EU restricts issuing visas for Belarusian officials over migrant conflict

By Lucie Ctverakova
2 Min Read

In response to the tense situation at the Polish border, the European Union tightened conditions for issuing visas for Belarusian officials on Tuesday. Member states have temporarily abolished the visa facilitation system agreed upon by the EU and Belarus last year. The European Commission also called on Minsk to stop using migrants for political purposes.

Since this summer, the Belarusian authorities have been transported tens of thousands of refugees to borders with Poland and the Baltic countries. On Monday, several thousand people tried to cross the Polish border, which is why Warsaw sent an army to the area. On Tuesday, Prime Minister Mateusz Morawiecki described the crisis as a threat to the stability of the entire EU.

In response to the aggravated situation, the EU states have agreed to amend the simplified visa rules, which will continue to apply to ordinary Belarusians but not regime officials.

“Today’s decision once again demonstrates our joint determination to continue to face this ongoing hybrid attack,” said Slovenian Interior Minister Aleš Hojs, whose country currently holds the EU Council presidency.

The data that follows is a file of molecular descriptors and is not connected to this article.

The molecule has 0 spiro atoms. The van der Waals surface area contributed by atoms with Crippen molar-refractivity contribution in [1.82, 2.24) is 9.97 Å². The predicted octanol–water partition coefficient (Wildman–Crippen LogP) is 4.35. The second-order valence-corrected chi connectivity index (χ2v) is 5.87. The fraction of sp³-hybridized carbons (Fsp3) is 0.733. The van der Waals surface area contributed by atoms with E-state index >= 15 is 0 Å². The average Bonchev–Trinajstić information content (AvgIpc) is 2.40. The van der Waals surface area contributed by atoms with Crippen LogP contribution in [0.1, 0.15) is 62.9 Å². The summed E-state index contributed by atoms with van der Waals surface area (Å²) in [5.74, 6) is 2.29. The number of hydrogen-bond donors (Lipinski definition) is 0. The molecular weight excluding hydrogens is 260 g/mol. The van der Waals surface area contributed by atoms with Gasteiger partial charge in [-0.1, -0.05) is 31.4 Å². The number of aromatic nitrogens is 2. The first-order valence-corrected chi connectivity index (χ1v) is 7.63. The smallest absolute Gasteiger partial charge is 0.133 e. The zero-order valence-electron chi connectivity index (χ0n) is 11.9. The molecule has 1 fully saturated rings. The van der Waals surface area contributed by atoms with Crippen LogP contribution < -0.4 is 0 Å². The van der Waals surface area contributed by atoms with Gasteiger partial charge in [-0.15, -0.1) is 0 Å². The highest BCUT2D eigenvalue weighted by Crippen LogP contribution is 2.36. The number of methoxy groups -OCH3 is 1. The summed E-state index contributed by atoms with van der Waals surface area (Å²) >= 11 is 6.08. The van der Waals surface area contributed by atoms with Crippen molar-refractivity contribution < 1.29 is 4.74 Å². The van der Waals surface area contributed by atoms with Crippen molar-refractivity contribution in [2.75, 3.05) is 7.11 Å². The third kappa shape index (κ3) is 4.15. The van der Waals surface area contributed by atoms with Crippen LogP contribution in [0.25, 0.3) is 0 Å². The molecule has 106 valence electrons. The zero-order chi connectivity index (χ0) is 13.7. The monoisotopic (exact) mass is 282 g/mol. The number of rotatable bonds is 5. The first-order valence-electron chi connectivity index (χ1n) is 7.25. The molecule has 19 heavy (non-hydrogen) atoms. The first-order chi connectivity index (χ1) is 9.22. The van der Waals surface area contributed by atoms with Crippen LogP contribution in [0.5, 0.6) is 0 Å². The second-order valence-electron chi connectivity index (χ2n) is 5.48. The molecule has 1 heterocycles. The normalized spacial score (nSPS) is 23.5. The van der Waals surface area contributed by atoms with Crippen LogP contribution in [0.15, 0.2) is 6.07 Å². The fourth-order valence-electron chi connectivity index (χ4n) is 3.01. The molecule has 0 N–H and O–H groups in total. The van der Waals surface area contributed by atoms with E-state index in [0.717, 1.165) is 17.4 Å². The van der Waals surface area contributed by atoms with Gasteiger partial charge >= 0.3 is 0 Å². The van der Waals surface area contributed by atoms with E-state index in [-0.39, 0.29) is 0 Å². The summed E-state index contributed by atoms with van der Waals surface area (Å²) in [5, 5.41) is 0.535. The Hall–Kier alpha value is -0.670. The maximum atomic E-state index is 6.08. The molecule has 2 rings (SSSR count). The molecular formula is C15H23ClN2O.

An agreement to make it easier for Belarusians to travel to the EU has been in force since last year. However, during the summer, President Alexander Lukashenko decided to terminate the associated agreement on the readmission of migrants who entered the EU illegally.

At the same time, the EU countries are preparing a further extension of sanctions, which have so far affected more than 160 people and almost two dozen companies or institutions. Most countries want the new sanctions to affect Belavia airlines, which brings migrants from Asian countries to Belarus.

On Tuesday, the European Commission called on non-European countries to cut off flights with Minsk and prevent Lukashenko from continuing this activity.

“The Commission president has very clearly called on Belarus to stop using migrants for political purposes, endangering their lives,” the Commission spokeswoman said on behalf of Ursula von der Leyen.

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